Occidental Petroleum Corp. (NYSE: OXY) is a stalking horse bidder for bankrupt Vanguard Natural Resources’ Sprayberry/ Wolfcamp horizontal trend assets in Glasscock County, Texas, according to regulatory and court filings.
An Oxy subsidiary agreed to purchase 3,048 net acres in the Midland Basin for $78.3 million—about $25,500 per acre. The leasehold holds an average net revenue interest of 81.7%.
However, the auction of the asset is entangled by pending litigation between Vanguard and Encana Corp. (NYSE: ECA) and Vanguard’s creditors.
In 2014, Encana and Vanguard agreed to develop the acreage. Encana has filed a motion with U.S. District Judge Marvin Isgur in which it does not object to the sale, but seeks to preserve its interests in property.
“Encana disputes the debtors’ ability to conduct a free and clear sale of the leases and asserts [Vanguard] cannot sell the leases to OXY free and clear of Encana’s interests” until the court has determined that Encana has no property rights in the leases.
Vanguard said it began exploring a potential sale of the assets in second-half 2017 and entered a purchase and sale agreement on March 20. The company said the Glasscock leasehold is noncore and not required for the company’s reorganization.
Oxy subsidiary Occidental Permian Ltd. is the primary joint leaseholder across the acreage block. Vanguard said it believes that much of the leasehold is subject to an existing operating agreement with Occidental Permian. Vanguard is operator under that agreement.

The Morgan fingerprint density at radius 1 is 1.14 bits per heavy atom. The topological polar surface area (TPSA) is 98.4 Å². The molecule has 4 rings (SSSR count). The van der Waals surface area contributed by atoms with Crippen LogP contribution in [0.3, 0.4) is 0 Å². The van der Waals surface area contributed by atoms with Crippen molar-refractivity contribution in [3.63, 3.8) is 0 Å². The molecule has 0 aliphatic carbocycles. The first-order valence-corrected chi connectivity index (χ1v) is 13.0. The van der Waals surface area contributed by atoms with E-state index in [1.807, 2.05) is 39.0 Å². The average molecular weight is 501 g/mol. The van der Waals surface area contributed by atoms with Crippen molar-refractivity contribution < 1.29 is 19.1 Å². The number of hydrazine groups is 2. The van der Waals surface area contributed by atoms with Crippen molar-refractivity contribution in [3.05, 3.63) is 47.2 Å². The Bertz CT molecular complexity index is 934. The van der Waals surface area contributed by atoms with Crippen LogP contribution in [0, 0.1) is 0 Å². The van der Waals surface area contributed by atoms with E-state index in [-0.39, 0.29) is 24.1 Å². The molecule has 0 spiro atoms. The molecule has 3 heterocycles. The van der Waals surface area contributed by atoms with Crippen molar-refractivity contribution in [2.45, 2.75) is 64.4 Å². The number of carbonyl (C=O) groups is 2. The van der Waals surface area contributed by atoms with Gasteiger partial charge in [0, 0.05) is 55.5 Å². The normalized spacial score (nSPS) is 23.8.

A committee of Vanguard’s unsecured creditors has raised several objections to the sale process.
As a stalking horse bidder, Oxy would be entitled to bid protections, including a 3% breakup fee, or $2,349,960, if it does not ultimately win the auction for the acreage. The creditors’ committee contends that a provision in the sale agreement between Vanguard and Oxy would result in payment of the fee to Oxy if the deal isn’t consummated within 60 days. The committee wants the fee payable only if a competing transaction is consummated.
Vanguard also wants to move ahead with bids due by May 1 and an auction the next day. The court would have to approve the bid in a hearing.
The committee wants the marketing period and auction timeline extended, saying the proposed schedule is “unusually and unnecessarily compressed.” It suggests the bid deadline be moved to May 15 and the auction to May 17.
The creditors also want to drop incremental bids to $1 million from $2 million to “encourage as many bidders as possible to participate in the auction,” according to a court filing.
The creditors also want sale proceeds to be placed in escrow until Vanguard’s payment of debts is settled at a later hearing.
Darren Barbee can be reached at firstname.lastname@example.org.
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